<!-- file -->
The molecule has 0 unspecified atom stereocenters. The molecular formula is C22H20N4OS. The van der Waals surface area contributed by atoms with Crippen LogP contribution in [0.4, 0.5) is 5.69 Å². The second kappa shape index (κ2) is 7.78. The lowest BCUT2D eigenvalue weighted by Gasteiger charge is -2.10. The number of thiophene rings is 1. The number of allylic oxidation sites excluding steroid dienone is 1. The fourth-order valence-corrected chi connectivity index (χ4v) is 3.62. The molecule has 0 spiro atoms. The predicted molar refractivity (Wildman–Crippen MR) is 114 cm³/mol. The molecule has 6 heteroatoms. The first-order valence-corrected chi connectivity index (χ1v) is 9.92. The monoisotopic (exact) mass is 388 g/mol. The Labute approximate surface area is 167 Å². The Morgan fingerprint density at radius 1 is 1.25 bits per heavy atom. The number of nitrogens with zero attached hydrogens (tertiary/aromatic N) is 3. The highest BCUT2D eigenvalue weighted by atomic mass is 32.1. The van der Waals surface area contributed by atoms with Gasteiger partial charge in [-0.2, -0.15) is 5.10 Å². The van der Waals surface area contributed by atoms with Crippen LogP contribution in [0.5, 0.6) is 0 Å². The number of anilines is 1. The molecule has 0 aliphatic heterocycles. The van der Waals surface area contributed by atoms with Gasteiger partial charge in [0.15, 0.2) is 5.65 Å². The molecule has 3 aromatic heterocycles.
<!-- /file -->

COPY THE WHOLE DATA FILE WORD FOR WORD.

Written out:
The molecule has 0 unspecified atom stereocenters. The molecular formula is C22H20N4OS. The van der Waals surface area contributed by atoms with Crippen LogP contribution in [0.4, 0.5) is 5.69 Å². The second kappa shape index (κ2) is 7.78. The lowest BCUT2D eigenvalue weighted by Gasteiger charge is -2.10. The number of thiophene rings is 1. The number of allylic oxidation sites excluding steroid dienone is 1. The fourth-order valence-corrected chi connectivity index (χ4v) is 3.62. The molecule has 0 spiro atoms. The predicted molar refractivity (Wildman–Crippen MR) is 114 cm³/mol. The molecule has 6 heteroatoms. The first-order valence-corrected chi connectivity index (χ1v) is 9.92. The monoisotopic (exact) mass is 388 g/mol. The Labute approximate surface area is 167 Å². The Morgan fingerprint density at radius 1 is 1.25 bits per heavy atom. The number of nitrogens with zero attached hydrogens (tertiary/aromatic N) is 3. The highest BCUT2D eigenvalue weighted by atomic mass is 32.1. The van der Waals surface area contributed by atoms with Gasteiger partial charge in [-0.2, -0.15) is 5.10 Å². The van der Waals surface area contributed by atoms with Crippen LogP contribution in [0.5, 0.6) is 0 Å². The number of anilines is 1. The molecule has 0 aliphatic heterocycles. The van der Waals surface area contributed by atoms with Gasteiger partial charge in [0.15, 0.2) is 5.65 Å². The molecule has 3 aromatic heterocycles.